Shannon's Reviews > An Ordinary Man: An Autobiography

An Ordinary Man by Paul Rusesabagina
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Jun 02, 09


I couldn’t put this down. After watching Don Cheadle’s brilliant performance of Paul Rusesabagina in Hotel Rwanda, I fervently wanted to read Rusesabagina’s autobiography. This man has so much integrity; he protected 1,268 Rwandan refugees in the Hotel des Mille Collines during a period in which hundreds of thousands were brutally executed, including Hutu political moderates like him. The book begins examining the possible origins of the ethnic divide between the Tutsi and Hutu. The origin of Rwanda’s class system has little to do with appearance. Tutsis are considered to be taller, to have smaller noses, but evidence suggests they share a recent common origin (e.g., they share the language of Kinyarwanda, the same storytelling traditions, and religions). Rusesabagina believes the ethnicities developed from artificial political distinctions. He is actually considered Hutu in spite of his mother’s Tutsi heritage due to Rwanda’s patriarchal system in which ethnic identity of a child depends on the ethnic identity of the father.

British explorer John Hanning Speke used Bible passages to theorize that the Tutsi were a lost tribe of Christians while the Hutu were the cursed descendants of Noah’s son Ham. Before World War I, Germany was the colonizing power of Rwanda. It was then handed over to Belgium, and the Belgians adopted the race theories of Speke. Subsequently, Rwandans received identity cards specifying their ethnic class. Resentment slowly grew from the doctrine of Tutsi superiority and later, Hutu Power ideology emerged as a response. Due to Belgian influence, Rwanda quickly became one of the most Christian nations on the planet. Interestingly, Rusesabagina chose Paul as his baptismal name after the NT character who described himself as “all things to all people.” I found this to be the most fitting description of Rusesabagina.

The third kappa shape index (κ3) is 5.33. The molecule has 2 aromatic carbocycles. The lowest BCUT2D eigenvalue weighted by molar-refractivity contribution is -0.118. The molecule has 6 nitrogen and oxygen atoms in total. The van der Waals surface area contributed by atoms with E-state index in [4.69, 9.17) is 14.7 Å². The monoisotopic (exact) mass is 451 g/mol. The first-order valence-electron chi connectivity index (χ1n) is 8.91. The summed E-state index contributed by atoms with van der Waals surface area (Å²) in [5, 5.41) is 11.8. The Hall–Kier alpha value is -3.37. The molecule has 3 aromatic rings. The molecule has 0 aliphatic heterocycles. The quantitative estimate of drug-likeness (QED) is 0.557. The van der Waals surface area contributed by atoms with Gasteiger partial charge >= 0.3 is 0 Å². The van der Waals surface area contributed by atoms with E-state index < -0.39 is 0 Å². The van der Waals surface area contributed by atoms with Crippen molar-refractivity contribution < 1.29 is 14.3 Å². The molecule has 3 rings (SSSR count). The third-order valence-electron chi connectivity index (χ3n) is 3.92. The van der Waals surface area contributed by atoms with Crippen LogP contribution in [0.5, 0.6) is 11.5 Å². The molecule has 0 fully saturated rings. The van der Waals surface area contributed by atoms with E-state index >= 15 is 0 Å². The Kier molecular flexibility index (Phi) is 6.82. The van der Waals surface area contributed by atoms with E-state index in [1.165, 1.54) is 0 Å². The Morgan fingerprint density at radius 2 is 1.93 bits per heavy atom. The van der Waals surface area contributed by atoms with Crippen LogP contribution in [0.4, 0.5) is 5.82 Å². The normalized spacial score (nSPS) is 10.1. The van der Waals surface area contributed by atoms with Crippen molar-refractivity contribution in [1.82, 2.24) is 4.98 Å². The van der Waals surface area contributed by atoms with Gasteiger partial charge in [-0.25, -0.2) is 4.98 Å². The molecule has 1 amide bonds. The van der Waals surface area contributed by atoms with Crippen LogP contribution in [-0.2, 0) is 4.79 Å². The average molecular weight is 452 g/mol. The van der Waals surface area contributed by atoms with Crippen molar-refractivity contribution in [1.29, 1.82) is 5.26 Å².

This is a fantastic autobiography, exquisitely written. It illustrates the early manifestation of ethnic division, the subtle tension and irrational fear that develop from this division, the dangers of ethnic-stereotyping propaganda, and the international community’s persistent failure to act. The end of the book discusses a phrase popularized in response to the Holocaust: “Never Again.” Rusesabagina poignantly asserts that the words Never Again will persist in being one of the most abused phrases in the English language and one of the greatest lies of our time if we continue to neglect such atrocities.

This is one of my favorite passages concerning the genocide in Rwanda:

“It started as a failure of the European colonists who exploited trivial differences for the sake of a divide-and-rule strategy. It was the failure of Africa to get beyond its ethnic divisions and form true coalition governments. It was a failure of Western democracies to step in and avert the catastrophe when abundant evidence was available. It was a failure of the United States for not calling a genocide by its right name. It was the failure of the United Nations to live up to its commitments as a peacemaking body.”


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